Microservices & APIs

Microservices provide an evolutionary design ideal for revolutionary systems when you can’t fully anticipate the types of devices that may access your system in the future. Legacy applications start based on monolithic architecture, but as unforeseen requirements surface, they’re often revamped to microservices with interoperability suplanting older monolithic architecture via APIs.

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What is a RESTful API?

RESTful API (also known as REST API) is an application programming interface (API or web API) that conforms to the constraints of REST architectural style and allows for interaction with RESTful web services. REST stands for representational state transfer and was created by computer scientist Roy Fielding.

APIs are a set of definitions and protocols for building and integrating application software. This can be referred to as a contract between an information provider and an information user—establishing the content required from the consumer (the call) and the content required by the producer (the response).

When a client request is made via a RESTful API, it transfers a representation of the state of the resource to the requester or endpoint. This information, or representation, is delivered in one of several formats via HTTP: JSON (Javascript Object Notation), HTML, XLT, Python, PHP, or plain text. JSON is the most generally popular programming language to use because it’s language-agnostic, as well as readable by both humans and machines.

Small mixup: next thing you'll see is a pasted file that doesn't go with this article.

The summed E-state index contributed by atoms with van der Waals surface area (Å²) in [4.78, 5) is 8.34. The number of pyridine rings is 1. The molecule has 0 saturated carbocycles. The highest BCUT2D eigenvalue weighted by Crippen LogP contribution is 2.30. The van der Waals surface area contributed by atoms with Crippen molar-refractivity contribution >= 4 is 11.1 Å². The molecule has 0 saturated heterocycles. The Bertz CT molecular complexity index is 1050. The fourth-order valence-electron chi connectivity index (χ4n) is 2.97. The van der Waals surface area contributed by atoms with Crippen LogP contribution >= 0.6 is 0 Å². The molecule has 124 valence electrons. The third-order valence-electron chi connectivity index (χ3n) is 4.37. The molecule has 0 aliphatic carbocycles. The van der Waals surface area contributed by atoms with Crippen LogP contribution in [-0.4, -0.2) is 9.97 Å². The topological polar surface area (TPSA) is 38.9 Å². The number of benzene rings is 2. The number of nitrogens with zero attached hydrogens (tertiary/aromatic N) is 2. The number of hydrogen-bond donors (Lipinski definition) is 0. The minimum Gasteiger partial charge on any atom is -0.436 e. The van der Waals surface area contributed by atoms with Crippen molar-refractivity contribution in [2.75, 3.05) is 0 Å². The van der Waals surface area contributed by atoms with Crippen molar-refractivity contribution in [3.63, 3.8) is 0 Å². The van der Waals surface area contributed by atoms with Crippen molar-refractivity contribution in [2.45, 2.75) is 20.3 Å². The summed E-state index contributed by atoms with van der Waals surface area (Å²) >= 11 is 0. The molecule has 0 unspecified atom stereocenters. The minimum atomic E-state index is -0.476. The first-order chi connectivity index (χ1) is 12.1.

microservice vs monolithic

Pros & Cons of Microservices

As with anything else, deciding whether or not a microservice architecture is right for your software system depends on your requirements. Here’s a quick rundown of some of the pros and cons:

  • Developers can independently develop and deploy services
  • Development team can be fairly small
  • Code for different services can be written in different languages (though many practitioners discourage it)
  • Easy integration and automatic deployment
    (using open-source continuous integration tools)
  • Easier to understand and modify for developers, thus can help a new team member become productive quickly
  • Developers can make use of the latest technologies
  • Code is organized around business capabilities
  • Starts the web container more quickly, so the deployment is also faster
  • When change is required, only the related app service is modified and redeployed—no need to modify and redeploy the entire application
  • Better fault isolation: if one microservice fails, the others continue to work 
  • Easy to scale and integrate with third-party services
  • No long-term commitment to technology stack
  • Due to distributed deployment, testing can become complicated and tedious
  • Increasing number of services can result in information barriers
  • The architecture brings additional complexity as the developers have to mitigate fault tolerance, network latency, and deal with a variety of message formats as well as load balancing
  • Being a distributed system, it can result in duplication of effort
  • When number of services increases, integration and managing whole products can become complicated
  • In addition to several complexities of monolithic architecture, the developers have to deal with the additional complexity of a distributed system
  • Developers have to put additional effort into implementing the mechanism of communication between the services
  • Handling use cases that span more than one service without using distributed transactions is not only tough but also requires communication and cooperation between different teams

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Microservices and APIs

Enterprise SaaS

On-demand, Web-hosted software. Common for business applications.

Mobile Apps

Software designed to run on a specific device: phone, tablet, or watch.

Machine Learning & AI

Leverage machine learning protocols to optimize tasks, functions and more.